Doctor linked to biggest patient recall in Northern Ireland's history to retire - reports
A consultant neurologist linked to the biggest patient recall in Northern Ireland's history is set to retire on medical grounds, it has been reported.
Dr Michael Watt, who has been based at Belfast's Royal Victoria Hospital for 20 years, was previously "restricted" from seeing patients in June 2017.
In May last year it emerged that more than 2,500 of his patients, including children, were to be recalled for a case review, following concerns some may have been misdiagnosed.
Five months later, it was revealed that a further 1,044 of Dr Watt's patients were also being recalled.
In January, Dr Watt was temporarily suspended from practising as a doctor in the UK by the Medical Practitioners Tribunal Service, following a referral by the General Medical Council (GMC).
An investigation by the GMC is ongoing.
The Irish News has now reported that he is set to retire on medical grounds.
When asked to confirm the current status of Dr Watt's employment, a Belfast Trust spokesperson said: "The Belfast Trust can confirm that Dr Michael Watt is an employee of the Trust and continues to be restricted from all clinical duties; he is not seeing patients.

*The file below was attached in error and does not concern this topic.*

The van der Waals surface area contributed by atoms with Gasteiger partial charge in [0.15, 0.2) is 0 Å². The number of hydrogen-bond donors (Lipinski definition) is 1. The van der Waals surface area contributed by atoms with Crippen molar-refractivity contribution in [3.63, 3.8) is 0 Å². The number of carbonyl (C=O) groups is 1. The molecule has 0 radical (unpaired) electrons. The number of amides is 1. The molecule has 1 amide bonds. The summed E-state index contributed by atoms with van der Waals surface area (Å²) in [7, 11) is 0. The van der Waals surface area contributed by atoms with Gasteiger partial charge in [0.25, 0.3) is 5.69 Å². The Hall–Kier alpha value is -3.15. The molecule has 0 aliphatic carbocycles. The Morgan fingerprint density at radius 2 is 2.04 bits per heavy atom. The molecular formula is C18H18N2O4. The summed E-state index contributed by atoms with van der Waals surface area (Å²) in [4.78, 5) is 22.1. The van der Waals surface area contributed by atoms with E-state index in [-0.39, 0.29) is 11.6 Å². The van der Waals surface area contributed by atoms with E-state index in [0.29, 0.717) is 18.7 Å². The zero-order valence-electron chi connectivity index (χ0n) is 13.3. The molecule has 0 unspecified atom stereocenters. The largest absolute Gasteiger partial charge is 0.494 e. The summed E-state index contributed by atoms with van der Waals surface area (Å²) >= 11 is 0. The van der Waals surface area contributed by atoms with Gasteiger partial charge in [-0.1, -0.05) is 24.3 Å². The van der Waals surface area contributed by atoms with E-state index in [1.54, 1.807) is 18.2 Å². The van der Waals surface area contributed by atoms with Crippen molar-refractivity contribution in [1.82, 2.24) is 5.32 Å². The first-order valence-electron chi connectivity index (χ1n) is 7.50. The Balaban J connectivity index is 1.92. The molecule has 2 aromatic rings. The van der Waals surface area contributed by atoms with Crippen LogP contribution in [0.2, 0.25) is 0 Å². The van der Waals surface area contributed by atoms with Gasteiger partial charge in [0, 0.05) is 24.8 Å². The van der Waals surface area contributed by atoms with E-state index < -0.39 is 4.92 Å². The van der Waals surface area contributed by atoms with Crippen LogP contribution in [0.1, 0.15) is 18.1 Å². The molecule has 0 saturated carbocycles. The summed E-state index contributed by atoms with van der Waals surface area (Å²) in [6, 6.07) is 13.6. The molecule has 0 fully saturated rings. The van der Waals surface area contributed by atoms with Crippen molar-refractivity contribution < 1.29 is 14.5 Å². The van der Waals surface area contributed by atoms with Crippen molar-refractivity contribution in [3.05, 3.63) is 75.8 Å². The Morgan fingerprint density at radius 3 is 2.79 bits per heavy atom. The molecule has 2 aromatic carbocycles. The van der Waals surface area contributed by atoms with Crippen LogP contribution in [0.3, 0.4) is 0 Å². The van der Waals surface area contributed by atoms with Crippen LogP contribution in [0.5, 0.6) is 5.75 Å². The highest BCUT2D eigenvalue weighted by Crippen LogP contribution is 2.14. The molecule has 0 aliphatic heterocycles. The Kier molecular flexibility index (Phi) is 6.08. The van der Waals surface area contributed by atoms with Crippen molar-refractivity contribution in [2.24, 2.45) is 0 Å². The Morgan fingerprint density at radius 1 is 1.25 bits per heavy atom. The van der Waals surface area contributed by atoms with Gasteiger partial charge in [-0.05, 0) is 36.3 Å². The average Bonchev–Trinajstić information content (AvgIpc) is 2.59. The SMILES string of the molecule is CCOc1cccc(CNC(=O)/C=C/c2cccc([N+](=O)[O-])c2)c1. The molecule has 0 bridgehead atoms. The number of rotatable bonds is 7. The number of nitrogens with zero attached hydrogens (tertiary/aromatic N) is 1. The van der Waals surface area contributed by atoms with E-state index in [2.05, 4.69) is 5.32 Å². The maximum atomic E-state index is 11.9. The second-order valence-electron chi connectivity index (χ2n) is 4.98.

"Any concerns regarding the conduct, clinical performance or health of a doctor are managed within the relevant Trust and Department of Health procedures. The Trust is unable to make any further comment at this time as to do so would be in breach of its obligations under data protection.”
A report into the patient recall linked to Dr Watt was due to be published by the Department of Health in June, however it was postponed due to "unforeseen circumstances".
SDLP MLA Nichola Mallon, who has lobbied the Belfast Trust on behalf of former patients of Dr Watt, said she is aware of "speculation" about his potential retirement.
"The thousands of patients at the heart of this scandal need to know if this speculation is correct and they will have questions and concerns about the timing," she said.
"More than a year on, patients and families are still waiting for the truth about what happened, why it happened and how it was ever allowed to happen."
Back in May, the Belfast Telegraph revealed that a review into the deceased patients of Dr Watt, which was announced a year previously, had still not started.
The Regulation and Quality Improvement Authority, who are responsible for the review, said it was "a highly complex matter" and they were sensitive to the concerns of those who lost loved ones.
Belfast Telegraph Digital